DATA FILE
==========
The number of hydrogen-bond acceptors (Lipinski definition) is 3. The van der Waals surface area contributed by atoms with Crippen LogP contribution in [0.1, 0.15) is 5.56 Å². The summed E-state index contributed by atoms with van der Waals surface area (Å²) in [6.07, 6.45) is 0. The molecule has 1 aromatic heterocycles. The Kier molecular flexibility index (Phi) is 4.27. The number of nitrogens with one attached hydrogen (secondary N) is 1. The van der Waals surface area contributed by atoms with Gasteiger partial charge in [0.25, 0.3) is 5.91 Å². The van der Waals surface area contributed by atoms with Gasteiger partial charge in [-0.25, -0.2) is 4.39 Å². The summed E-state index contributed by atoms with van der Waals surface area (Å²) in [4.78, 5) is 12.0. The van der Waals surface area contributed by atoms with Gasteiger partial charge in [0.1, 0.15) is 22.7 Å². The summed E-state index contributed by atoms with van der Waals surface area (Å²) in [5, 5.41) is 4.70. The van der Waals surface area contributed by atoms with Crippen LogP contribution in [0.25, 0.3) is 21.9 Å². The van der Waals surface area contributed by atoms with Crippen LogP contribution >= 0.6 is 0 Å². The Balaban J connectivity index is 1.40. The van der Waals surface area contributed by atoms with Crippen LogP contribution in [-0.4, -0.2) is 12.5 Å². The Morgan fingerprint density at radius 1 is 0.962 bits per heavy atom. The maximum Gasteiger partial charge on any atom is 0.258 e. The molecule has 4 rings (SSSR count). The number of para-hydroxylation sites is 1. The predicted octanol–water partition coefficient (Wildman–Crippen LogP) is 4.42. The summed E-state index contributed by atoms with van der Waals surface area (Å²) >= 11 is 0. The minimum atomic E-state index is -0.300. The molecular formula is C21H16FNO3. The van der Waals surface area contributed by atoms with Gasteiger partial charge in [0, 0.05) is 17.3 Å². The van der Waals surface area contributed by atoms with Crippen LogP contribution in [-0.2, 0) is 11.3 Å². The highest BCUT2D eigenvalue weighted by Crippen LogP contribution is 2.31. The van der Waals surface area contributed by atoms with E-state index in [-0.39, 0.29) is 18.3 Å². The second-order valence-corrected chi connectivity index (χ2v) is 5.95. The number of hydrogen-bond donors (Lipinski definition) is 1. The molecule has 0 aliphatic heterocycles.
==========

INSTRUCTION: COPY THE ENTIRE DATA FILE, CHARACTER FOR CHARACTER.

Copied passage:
The number of hydrogen-bond acceptors (Lipinski definition) is 3. The van der Waals surface area contributed by atoms with Crippen LogP contribution in [0.1, 0.15) is 5.56 Å². The summed E-state index contributed by atoms with van der Waals surface area (Å²) in [6.07, 6.45) is 0. The molecule has 1 aromatic heterocycles. The Kier molecular flexibility index (Phi) is 4.27. The number of nitrogens with one attached hydrogen (secondary N) is 1. The van der Waals surface area contributed by atoms with Gasteiger partial charge in [0.25, 0.3) is 5.91 Å². The van der Waals surface area contributed by atoms with Gasteiger partial charge in [-0.25, -0.2) is 4.39 Å². The summed E-state index contributed by atoms with van der Waals surface area (Å²) in [4.78, 5) is 12.0. The van der Waals surface area contributed by atoms with Gasteiger partial charge in [0.1, 0.15) is 22.7 Å². The summed E-state index contributed by atoms with van der Waals surface area (Å²) in [5, 5.41) is 4.70. The van der Waals surface area contributed by atoms with Crippen LogP contribution in [0.25, 0.3) is 21.9 Å². The van der Waals surface area contributed by atoms with Crippen LogP contribution >= 0.6 is 0 Å². The Balaban J connectivity index is 1.40. The van der Waals surface area contributed by atoms with Crippen LogP contribution in [-0.4, -0.2) is 12.5 Å². The Morgan fingerprint density at radius 1 is 0.962 bits per heavy atom. The maximum Gasteiger partial charge on any atom is 0.258 e. The molecule has 4 rings (SSSR count). The number of para-hydroxylation sites is 1. The predicted octanol–water partition coefficient (Wildman–Crippen LogP) is 4.42. The summed E-state index contributed by atoms with van der Waals surface area (Å²) >= 11 is 0. The minimum atomic E-state index is -0.300. The molecular formula is C21H16FNO3. The van der Waals surface area contributed by atoms with Gasteiger partial charge in [0, 0.05) is 17.3 Å². The van der Waals surface area contributed by atoms with Crippen LogP contribution in [-0.2, 0) is 11.3 Å². The highest BCUT2D eigenvalue weighted by Crippen LogP contribution is 2.31. The van der Waals surface area contributed by atoms with E-state index in [-0.39, 0.29) is 18.3 Å². The second-order valence-corrected chi connectivity index (χ2v) is 5.95. The number of hydrogen-bond donors (Lipinski definition) is 1. The molecule has 0 aliphatic heterocycles.